The Public Water Systems Supervision Program is under the Surface and Groundwater Protection
Department of the
Navajo Nation Environmental Protection Agency  The NNEPA is an independent entity of
the Executive Branch of the Navajo Nation.  SGWD is responsible for protecting the waters of the Navajo
Nation.
Where Does Our Water Come From?

Our drinking water comes from two major sources-
surface water and groundwater.  Surface water
includes rivers, lakes, streams, and reservoirs.
Groundwater includes underground aquifers.  One
of our most valuable resources, aquifers are things
you cannot see and may not even know are there!  
Aquifers are formed when air spaces in rocks
below the ground become filled with water.  
Aquifers are the source of water for wells and
springs.  Wells can be drilled into the aquifers and
water can be pumped out to provide drinking water.

Rain and snow melt eventually add water
(recharge) into the porous rock of the aquifer.  The
rate of recharge is not the same for all aquifers
though, and that must be considered when
pumping water from a well.  Pumping too much
water too fast draws down the water in the aquifer
and eventally causes a well to yield less and less
water to run dry.  In fact, pumping a well too fast
can even cause another nearby well to run dry if
both wells are pumping from the same aquifer.
Water is a Precious Resource

Most people take water for granted. Many people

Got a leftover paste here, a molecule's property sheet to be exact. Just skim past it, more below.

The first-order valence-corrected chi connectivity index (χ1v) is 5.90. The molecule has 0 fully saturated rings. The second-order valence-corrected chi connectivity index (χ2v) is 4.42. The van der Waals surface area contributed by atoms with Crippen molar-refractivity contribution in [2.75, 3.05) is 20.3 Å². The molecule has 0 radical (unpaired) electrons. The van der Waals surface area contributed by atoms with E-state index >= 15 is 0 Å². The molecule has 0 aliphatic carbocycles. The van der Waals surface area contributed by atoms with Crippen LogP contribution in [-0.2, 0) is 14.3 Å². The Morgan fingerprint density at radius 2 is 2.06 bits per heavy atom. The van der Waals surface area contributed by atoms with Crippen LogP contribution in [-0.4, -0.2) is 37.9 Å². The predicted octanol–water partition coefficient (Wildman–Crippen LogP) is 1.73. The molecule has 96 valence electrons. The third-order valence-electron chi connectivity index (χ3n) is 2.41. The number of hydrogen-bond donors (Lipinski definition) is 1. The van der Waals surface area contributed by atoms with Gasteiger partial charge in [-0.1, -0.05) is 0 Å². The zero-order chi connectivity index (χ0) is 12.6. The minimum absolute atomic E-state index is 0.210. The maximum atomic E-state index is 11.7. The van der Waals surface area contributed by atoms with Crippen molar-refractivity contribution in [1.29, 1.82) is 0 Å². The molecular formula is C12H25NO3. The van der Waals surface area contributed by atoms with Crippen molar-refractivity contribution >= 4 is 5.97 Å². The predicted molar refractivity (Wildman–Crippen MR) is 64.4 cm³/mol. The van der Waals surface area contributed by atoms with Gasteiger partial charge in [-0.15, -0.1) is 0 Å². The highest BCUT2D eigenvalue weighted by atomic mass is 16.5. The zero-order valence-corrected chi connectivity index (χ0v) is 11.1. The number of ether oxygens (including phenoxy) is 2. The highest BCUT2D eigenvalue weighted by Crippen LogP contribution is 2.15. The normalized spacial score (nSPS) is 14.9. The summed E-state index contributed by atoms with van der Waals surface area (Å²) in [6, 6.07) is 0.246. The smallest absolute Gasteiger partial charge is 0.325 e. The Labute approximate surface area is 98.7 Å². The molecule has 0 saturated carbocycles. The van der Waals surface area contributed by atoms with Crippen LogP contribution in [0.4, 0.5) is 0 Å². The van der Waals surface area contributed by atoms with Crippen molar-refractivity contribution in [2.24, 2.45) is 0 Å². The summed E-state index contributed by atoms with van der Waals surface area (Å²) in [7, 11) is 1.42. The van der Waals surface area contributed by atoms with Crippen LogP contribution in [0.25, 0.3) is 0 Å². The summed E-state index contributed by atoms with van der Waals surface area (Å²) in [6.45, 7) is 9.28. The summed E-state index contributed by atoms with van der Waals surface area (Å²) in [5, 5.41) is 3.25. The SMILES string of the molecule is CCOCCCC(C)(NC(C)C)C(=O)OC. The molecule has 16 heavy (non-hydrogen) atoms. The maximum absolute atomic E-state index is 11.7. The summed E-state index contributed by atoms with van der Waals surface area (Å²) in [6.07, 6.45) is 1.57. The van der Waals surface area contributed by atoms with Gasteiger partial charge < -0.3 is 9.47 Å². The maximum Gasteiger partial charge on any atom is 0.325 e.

assume that the water will always come out of their
kitchen tap and that it will always be wholesome. It is
the job of the water system operator to get the water
from the source to the consumer’s tap. This may
involve pumping water out of the ground or diverting
a stream, then removing harmful contaminants, and
pumping the water through miles and miles of pipe.  
Water in the ground may be free, but getting the
water from the source to the people’s homes and
making sure that it is safe costs money.  An
important part of the operator’s job is to help people
understand why piped water to their homes is not
free.
Yá'át'ééh — Welcome to our homepage!
PWSSP is Now a Primacy Program

The Navajo Nation Environmental Protection
Agency's Public Water Systems Supervision Program
is now being represented as a
Primacy Program,
based on U.S. EPA-Region 9's approval of  the
Primary Enforcement Authority over most of the water
systems on the Navajo Nation.
Navajo Nation Environmental Protection Agency • Public Water Systems Supervision Program
Copyright © 2003-2014 Public Water Systems Supervision Program. All rights reserved.

Last Updated: Wednesday, April 2, 2014
Beautiful Asááyi (pronounced Ah-saa-yeh) Lake nestled in
the Bowl Canyon near Navajo, NM. Photo courtesy of
MKSilver